No computer algorithms, no mass adjustments: instead teachers will be trusted to set all exam grades themselves.
Yet the simplicity of the message belies the complexity of the task – from the initial work deciding the grades to their "moderation" and how they can be appealed.
So what do the next few months have in store for teachers facing this unknown situation? Here are some thoughts on what we have in store for us between now and results day 2021:
GCSEs and A levels 2021: Potential problems with awarding grades
1. The exemplar material and guidance may be insufficient
By Easter, teachers have been promised help from the exam boards to assist in the assessment of student work as part of the teacher-assessed grades plan, in the form of mark exemplars and grade descriptors.
But how helpful will this assistance be?
After all, it is impossible to cater for every eventuality for every context. An exemplar of work created in an exam condition is not going to be comparable to exemplars written with an open book and a writing frame as homework.
In addition to this, the exemplars will have to "peg" the standard that we’re expecting to either the pre-pandemic performance of pre-2020 or the more ‘generous’ grading of 2020.
This is something that has caused confusion at the top of government, with education secretary Gavin Williamson saying first that there would be no way to peg results to past years: "We didn't feel as if it would be possible to peg to a certain year because, sadly, as a result of doing that it would probably entail the use of some form of algorithm."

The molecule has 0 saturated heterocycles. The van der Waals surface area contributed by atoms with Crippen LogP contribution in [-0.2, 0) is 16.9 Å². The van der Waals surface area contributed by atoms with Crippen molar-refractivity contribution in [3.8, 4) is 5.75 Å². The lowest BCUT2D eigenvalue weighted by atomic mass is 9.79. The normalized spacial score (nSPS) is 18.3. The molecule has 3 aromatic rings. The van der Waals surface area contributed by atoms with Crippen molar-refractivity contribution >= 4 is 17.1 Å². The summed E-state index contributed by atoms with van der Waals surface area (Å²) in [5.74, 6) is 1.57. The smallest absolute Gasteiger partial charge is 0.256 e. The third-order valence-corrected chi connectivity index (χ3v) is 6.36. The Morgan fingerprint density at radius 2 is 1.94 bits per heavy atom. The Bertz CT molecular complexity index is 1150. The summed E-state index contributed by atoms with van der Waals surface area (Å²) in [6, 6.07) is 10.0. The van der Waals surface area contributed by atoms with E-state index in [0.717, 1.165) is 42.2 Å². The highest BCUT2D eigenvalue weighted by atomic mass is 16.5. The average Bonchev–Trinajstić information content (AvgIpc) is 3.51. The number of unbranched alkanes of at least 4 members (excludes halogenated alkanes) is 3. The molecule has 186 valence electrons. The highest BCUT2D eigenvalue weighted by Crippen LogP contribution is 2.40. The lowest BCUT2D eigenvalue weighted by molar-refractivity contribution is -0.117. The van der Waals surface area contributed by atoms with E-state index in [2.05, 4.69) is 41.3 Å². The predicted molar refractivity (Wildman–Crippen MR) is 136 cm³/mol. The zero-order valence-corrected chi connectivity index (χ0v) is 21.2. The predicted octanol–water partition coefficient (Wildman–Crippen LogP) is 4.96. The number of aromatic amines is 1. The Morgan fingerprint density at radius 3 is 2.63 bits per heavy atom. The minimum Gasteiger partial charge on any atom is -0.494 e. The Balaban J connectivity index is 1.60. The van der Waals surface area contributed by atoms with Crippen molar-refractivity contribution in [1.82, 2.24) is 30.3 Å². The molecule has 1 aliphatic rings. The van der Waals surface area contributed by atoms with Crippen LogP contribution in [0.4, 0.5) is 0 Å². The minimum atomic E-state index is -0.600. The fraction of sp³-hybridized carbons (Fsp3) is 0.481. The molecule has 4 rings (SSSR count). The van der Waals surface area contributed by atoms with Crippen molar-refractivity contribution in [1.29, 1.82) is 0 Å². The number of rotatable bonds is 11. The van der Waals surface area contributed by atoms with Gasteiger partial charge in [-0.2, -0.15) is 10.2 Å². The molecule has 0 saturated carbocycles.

He then later said the exam boards would set guidelines that were “broadly pegged to performance standards from previous years”.
This is an issue that Geoff Barton, general secretary of the Association of School and College Leaders, summed up neatly in his Tes column last week: “Are grades this year pegged to previous years or not?”
Until we know for sure, it will be hard for teachers to know against what level they are assessing work to inform grades.
2. Moderation will prove impossible
To understand why the proposal for grading this summer is such a difficult task for teachers, you have to understand how GCSEs are normally graded.
The exams are set by exam boards and there is an attempt to make every paper a comparable level of challenge to previous years.
Then all of the students sit those papers on the same day, in exam halls under the same conditions – everything identical. Next, before those exam papers are sent out to examiners, there has to be an agreement on how to apply the mark scheme.
So every individual exam board has a chief examiner for every paper and, together with a small group of other senior examiners, they mark a large sample and agree upon a set of standardised scripts that are used as exemplars of specific marks – not grades – and this is an important difference.